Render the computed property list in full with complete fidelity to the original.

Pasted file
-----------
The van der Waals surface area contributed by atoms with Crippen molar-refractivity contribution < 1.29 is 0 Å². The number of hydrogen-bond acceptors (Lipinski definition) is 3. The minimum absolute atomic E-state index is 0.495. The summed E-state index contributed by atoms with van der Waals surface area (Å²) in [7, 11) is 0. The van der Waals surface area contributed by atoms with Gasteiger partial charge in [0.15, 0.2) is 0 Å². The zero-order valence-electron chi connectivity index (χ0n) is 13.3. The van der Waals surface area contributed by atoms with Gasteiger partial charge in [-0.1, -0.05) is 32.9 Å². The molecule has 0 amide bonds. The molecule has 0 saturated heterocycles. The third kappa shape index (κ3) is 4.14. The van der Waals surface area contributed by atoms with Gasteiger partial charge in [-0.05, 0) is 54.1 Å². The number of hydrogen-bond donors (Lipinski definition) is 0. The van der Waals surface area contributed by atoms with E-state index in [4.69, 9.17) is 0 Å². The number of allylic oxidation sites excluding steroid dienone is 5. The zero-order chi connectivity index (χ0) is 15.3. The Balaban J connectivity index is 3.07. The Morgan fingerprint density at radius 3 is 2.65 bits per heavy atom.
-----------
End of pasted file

The van der Waals surface area contributed by atoms with Crippen molar-refractivity contribution < 1.29 is 0 Å². The number of hydrogen-bond acceptors (Lipinski definition) is 3. The minimum absolute atomic E-state index is 0.495. The summed E-state index contributed by atoms with van der Waals surface area (Å²) in [7, 11) is 0. The van der Waals surface area contributed by atoms with Gasteiger partial charge in [0.15, 0.2) is 0 Å². The zero-order valence-electron chi connectivity index (χ0n) is 13.3. The van der Waals surface area contributed by atoms with Gasteiger partial charge in [-0.1, -0.05) is 32.9 Å². The molecule has 0 amide bonds. The molecule has 0 saturated heterocycles. The third kappa shape index (κ3) is 4.14. The van der Waals surface area contributed by atoms with Gasteiger partial charge in [-0.05, 0) is 54.1 Å². The number of hydrogen-bond donors (Lipinski definition) is 0. The van der Waals surface area contributed by atoms with E-state index in [4.69, 9.17) is 0 Å². The number of allylic oxidation sites excluding steroid dienone is 5. The zero-order chi connectivity index (χ0) is 15.3. The Balaban J connectivity index is 3.07. The Morgan fingerprint density at radius 3 is 2.65 bits per heavy atom.